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‘Kidnapped’ model Chloe Ayling shows police Italian home she was ‘held in’

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A British model has revisited the Italian farmhouse where she was allegedly held captive as her suspected kidnapper stands trial for her abduction.

Chloe Ayling claims she was kidnapped and detained for six days in Italy’s Piedmont region, after being grabbed during what she thought was a photo shoot.

Lukasz Herba, a 30-year-old Polish man, is on trial for her alleged kidnapping last July.

Herba is on trial in Milan over the kidnapping last July
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Lukasz Herba is on trial in Milan over the kidnapping last July

He was arrested after he released Ms Ayling at the British consulate.

Evidence shown to the Milan court featured Ms Ayling leading police to the farmhouse where she was held for six days.


Chloe Ayling



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Model shows police ‘kidnap’ house

In the video, she walks up a grassy slope towards the farmhouse, before letting officers in with her.

She is pictured wearing blue rubber gloves and pointing to parts of the house where she says she was held at various points during the six days.

Ms Ayling also showed investigators the town where she went with Herba to get shoes and food.

Some of the evidence shown in court during Herba's trial
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Some of the evidence shown in court during Herba’s trial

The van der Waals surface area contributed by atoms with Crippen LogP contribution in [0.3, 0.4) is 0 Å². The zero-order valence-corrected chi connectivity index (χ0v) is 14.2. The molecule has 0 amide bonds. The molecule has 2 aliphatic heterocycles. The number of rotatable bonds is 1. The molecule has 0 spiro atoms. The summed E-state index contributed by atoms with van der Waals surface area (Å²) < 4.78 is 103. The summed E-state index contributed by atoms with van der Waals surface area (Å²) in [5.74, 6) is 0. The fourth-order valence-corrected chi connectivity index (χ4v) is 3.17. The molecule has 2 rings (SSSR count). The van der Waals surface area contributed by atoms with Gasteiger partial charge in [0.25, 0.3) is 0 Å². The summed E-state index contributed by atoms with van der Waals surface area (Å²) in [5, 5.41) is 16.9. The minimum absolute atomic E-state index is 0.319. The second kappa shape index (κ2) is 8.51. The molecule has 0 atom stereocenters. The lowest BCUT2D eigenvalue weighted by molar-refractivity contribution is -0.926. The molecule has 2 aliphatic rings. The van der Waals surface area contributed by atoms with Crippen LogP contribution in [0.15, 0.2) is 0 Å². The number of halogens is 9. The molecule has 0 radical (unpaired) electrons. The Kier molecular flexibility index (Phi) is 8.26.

In court, Francesco Pesce, Ms Ayling’s lawyer, said: “The videos that were shown by the police were clarifying, she was explaining and describing everything without having any doubt and she was doing this in front of four policemen, this is self-explanatory.

“She was kind of indoctrinated to believe that these people were around the place and they were willing to kill her if she tried anything – that was not true of course but she couldn’t know, she didn’t even know where she was, she could have been in France, she had no idea she was in Italy.

Ms Ayling was held for six days in a farmhouse in Italy
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Ms Ayling was held for six days in a farmhouse in Italy

“The city…. the town is not far from the border so even if she wanted to there was no way to escape safely and she is a model, she’s not a policeman or an agent, it’s normal.”

The court previously heard Ms Ayling was “drugged and stuffed in a suitcase” when she was captured.

Investigators have said the behaviour she exhibited during her capture is consistent with the effects of ketamine.

Herba is standing trial for the alleged kidnap
Image:
Herba is standing trial for the alleged kidnap

Bozena Katia Kolakowska, Herba’s laywer: “They wanted to create noise around this abduction, they wanted it to go into all the newspapers, they wanted people to talk about it. Everything was done so that it would become news, and for it to be spoken of.”

She added: “I’ve never seen an abduction that ends like this.”